This work was supported by the French Agence Nationale de la Recherche (ANR-18-CE45-0019 ‘RESISTE’). We thank Guillaume Martin for many fruitful discussions.

## APPENDICES

## A. Proofs

### A.1. Proof of Proposition 2.4

For measurable and bounded,

For , for any measurable and bounded where is a local martingale with quadratic variation

*Proof*. From the definition of the model, for any measurable and bounded,

Hence

We now wish to compute

To do this, let and let *N _{i}* be the number of offspring of individual

*i*at time

*t*+ 1 and let (

*Y*, 1 ≤

_{i,j}*j*≤

*N*) denote their types. From the definition of the model,

*N*is a Poisson random variable with parameter

_{i}*w*(

_{K}**x**

_{i})

*e*

^{-cKN}and the (

*Y*,

_{i,j}*j*≥ 1) are i.i.d. with

Then we write

Since the third term depends only on and the first two terms are uncorrelated,

Rearranging, we arrive at

This concludes the proof of the lemma.

Note that, setting equation (21) can also be written

Using Assumption (A1), we then have

We then note that, in the case of Assumption (FE), , while in the case of Assumption (SE), by a Talyor expansion, for any ,
uniformly in **x** ∈ Ω. Finally, note that the first term in (22) is of the order of 1/*K* while the second term is of the order of .

For *N* ≥ 1, define a stopping time by

For any fixed *N* ≥ 1 and *T* > 0, for any ,
in probability as *K* → ∞.

*Proof*. By Doob’s martingale inequality,

Clearly, for ,

We then note that there exists a function such that, for all ,

With this notation,

Hence, using the fact that *r _{K}*(

**x**) has the same sign as

*x*,

Finally, , and, for , under either Assumption (FE) or (SE), we thus have

Plugging (24), (25) and (26) in (23), we obtain

Since the right-hand-side tends to zero as *K* → ∞, this concludes the proof of the lemma.

Fix *T* > 0, and let

Then (*X _{K}*,

*K*> 0) is tight in . Moreover, for any

*δ*> 0,

*N*can be chosen such that

*Proof*. Looking at the statement of Lemma A.1, we note that and that
for some constant *C* >, using the fact that *m* is bounded. As a consequence,

By Gronwall’s inequality, we obtain

Hence,

As a result,

Since is tight, for any *δ* > 0 we can choose *N* large enough such that

In addition, by Lemma A.2, for any *N* ≥ 1,

Hence we can choose *N* large enough such that
concluding the proof.

Let denote the closure of Ω. Then, for any *T* > 0, the sequence of processes
is C-tight in .

*Proof*. Since is compact, Lemma A.3 implies that the compact containment condition of Theorem 3.9.1 in (Ethier and Kurtz, 1986) holds. It remains to show that, for a dense subset *H* of the set of bounded and continuous functions on (in the topology of uniform convergence on compact sets), is C-tight for every *h* ∈ *H*. We shall take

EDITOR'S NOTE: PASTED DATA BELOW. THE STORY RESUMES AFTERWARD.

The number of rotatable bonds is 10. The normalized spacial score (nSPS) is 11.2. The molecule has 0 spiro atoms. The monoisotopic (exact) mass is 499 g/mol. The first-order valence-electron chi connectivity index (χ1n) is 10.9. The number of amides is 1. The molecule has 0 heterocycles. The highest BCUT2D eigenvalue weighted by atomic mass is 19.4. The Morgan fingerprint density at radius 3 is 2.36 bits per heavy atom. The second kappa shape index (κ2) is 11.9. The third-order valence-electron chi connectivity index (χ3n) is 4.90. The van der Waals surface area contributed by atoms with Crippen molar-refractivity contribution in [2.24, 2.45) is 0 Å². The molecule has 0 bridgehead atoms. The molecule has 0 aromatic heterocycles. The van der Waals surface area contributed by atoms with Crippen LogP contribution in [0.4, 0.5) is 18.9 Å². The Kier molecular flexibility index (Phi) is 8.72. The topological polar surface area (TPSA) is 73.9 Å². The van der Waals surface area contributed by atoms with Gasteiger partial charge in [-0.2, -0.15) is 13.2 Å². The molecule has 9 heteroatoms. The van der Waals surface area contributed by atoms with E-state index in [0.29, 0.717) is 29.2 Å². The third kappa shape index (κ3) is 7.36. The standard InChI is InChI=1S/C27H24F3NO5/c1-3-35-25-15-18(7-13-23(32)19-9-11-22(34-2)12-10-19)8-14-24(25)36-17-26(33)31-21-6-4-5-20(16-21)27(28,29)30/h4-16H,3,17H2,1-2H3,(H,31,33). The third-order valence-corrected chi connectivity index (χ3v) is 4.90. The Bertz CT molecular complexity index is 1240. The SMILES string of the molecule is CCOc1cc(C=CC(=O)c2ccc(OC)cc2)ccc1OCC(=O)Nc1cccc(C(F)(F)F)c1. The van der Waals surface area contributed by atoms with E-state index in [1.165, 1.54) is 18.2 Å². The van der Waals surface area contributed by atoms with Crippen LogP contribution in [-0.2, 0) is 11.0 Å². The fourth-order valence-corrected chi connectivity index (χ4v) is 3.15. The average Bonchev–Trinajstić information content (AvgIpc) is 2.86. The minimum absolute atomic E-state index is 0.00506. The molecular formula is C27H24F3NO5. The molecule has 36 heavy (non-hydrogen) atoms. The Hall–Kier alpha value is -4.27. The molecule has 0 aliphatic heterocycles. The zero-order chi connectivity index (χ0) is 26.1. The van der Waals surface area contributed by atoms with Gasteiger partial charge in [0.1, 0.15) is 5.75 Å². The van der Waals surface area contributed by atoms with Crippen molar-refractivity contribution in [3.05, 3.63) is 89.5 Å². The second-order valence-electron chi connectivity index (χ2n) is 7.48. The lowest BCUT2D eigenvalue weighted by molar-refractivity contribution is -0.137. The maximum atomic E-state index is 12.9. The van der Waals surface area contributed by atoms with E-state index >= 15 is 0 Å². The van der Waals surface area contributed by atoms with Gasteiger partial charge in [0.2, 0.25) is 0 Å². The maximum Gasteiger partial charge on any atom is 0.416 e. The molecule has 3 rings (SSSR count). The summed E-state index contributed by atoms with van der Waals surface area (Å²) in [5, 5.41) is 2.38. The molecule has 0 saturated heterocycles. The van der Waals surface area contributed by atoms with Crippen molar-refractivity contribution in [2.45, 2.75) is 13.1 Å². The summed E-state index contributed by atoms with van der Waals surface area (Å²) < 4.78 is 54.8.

By Lemma A.3, it is sufficient to show that is tight for any *N* large enough. Now, using (25) and (26), for ,
for some constant *C _{ϕ,N}* > 0 depending only on

*ϕ*and

*N*. As a result, if

*w*(

_{θ}*g*) denotes the modulus of continuity of ,

*i.e*. we obtain

Hence, by Lemma A.2, for any *δ* > 0 and *ε* > 0, there exists *θ* > 0 such that

Combined with Lemma A.3, this shows that is C-tight for any and *N* > 0 (see for example (Jacod and Shiryaev, 2003, Proposition VI.3.26)), and the result is proved.

We can now conclude the proof of the main result.

Consider a converging subsequence, still denoted
and let (*f _{t},t* ∈ [0,

*T*]) be its limit. Since the sequence is C-tight,

*t*↦

*f*is continuous and the convergence holds uniformly on [0,

_{t}*T*].

The result will be proved if we show that *f _{t}* solves (7). Let

*ϕ*∈

*C*

^{2}(Ω). By Lemma A.2, in probability as

*K*→ ∞. In addition,

Hence, for and ,

As a result,

Hence, on the event ,

Combined with Lemma A.3 and the (uniform) convergence of to *f*, this shows that, for any *ε* > 0,

It follows that (*f _{t},t* ∈ [0,

*T*]) solves (7), hence converges in distribution, and in probability, to (

*f*∈ [0,

_{t},t*T*]) in . Since in fact

*f*∈

_{t}*M*(Ω) for any

_{F}*t*≥ 0, this concludes the proof of the result.

### A.2. Proof of Proposition 3.1

Multiplying equation by *x*_{1}, integrating over **x** ∈ Ω and evaluating at *t* = 0, we get

From Green formula we infer
since *q*_{0} is compactly supported in Ω. Moreover, since *q*_{0} and *m* both satisfy *m*(*ι*(**x**)) = *m*(**x**), *q*_{0}(*ι*(**x**)) = *q*(**x**),

This shows that .

We next turn to the second derivative . We differentiate equation with respect to time, multiply by *x*_{1}, integrate over **x** ∈ Ω and evaluate at *t* = 0 to reach